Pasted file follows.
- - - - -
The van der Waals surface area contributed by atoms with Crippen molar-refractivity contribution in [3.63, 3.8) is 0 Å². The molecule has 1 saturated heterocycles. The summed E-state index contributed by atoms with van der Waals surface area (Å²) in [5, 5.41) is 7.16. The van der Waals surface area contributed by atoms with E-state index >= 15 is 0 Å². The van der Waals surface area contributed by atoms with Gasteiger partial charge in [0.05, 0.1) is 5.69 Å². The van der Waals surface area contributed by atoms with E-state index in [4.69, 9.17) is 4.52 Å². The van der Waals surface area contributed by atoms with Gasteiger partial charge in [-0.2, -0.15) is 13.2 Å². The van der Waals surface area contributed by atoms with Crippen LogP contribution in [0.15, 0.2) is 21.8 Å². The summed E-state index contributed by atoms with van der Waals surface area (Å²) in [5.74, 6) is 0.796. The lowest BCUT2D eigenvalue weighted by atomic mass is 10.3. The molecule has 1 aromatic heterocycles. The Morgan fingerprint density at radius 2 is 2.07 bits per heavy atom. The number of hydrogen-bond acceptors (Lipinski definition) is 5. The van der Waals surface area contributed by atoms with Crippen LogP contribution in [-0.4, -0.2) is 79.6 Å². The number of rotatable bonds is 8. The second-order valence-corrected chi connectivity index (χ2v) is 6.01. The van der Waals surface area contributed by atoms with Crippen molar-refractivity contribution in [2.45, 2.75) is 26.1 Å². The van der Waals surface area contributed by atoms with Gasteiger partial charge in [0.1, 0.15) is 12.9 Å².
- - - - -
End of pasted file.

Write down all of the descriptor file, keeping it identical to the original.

The van der Waals surface area contributed by atoms with Crippen molar-refractivity contribution in [3.63, 3.8) is 0 Å². The molecule has 1 saturated heterocycles. The summed E-state index contributed by atoms with van der Waals surface area (Å²) in [5, 5.41) is 7.16. The van der Waals surface area contributed by atoms with E-state index >= 15 is 0 Å². The van der Waals surface area contributed by atoms with Gasteiger partial charge in [0.05, 0.1) is 5.69 Å². The van der Waals surface area contributed by atoms with E-state index in [4.69, 9.17) is 4.52 Å². The van der Waals surface area contributed by atoms with Gasteiger partial charge in [-0.2, -0.15) is 13.2 Å². The van der Waals surface area contributed by atoms with Crippen LogP contribution in [0.15, 0.2) is 21.8 Å². The summed E-state index contributed by atoms with van der Waals surface area (Å²) in [5.74, 6) is 0.796. The lowest BCUT2D eigenvalue weighted by atomic mass is 10.3. The molecule has 1 aromatic heterocycles. The Morgan fingerprint density at radius 2 is 2.07 bits per heavy atom. The number of hydrogen-bond acceptors (Lipinski definition) is 5. The van der Waals surface area contributed by atoms with Crippen LogP contribution in [-0.4, -0.2) is 79.6 Å². The number of rotatable bonds is 8. The second-order valence-corrected chi connectivity index (χ2v) is 6.01. The van der Waals surface area contributed by atoms with Crippen molar-refractivity contribution in [2.45, 2.75) is 26.1 Å². The van der Waals surface area contributed by atoms with Gasteiger partial charge in [0.1, 0.15) is 12.9 Å².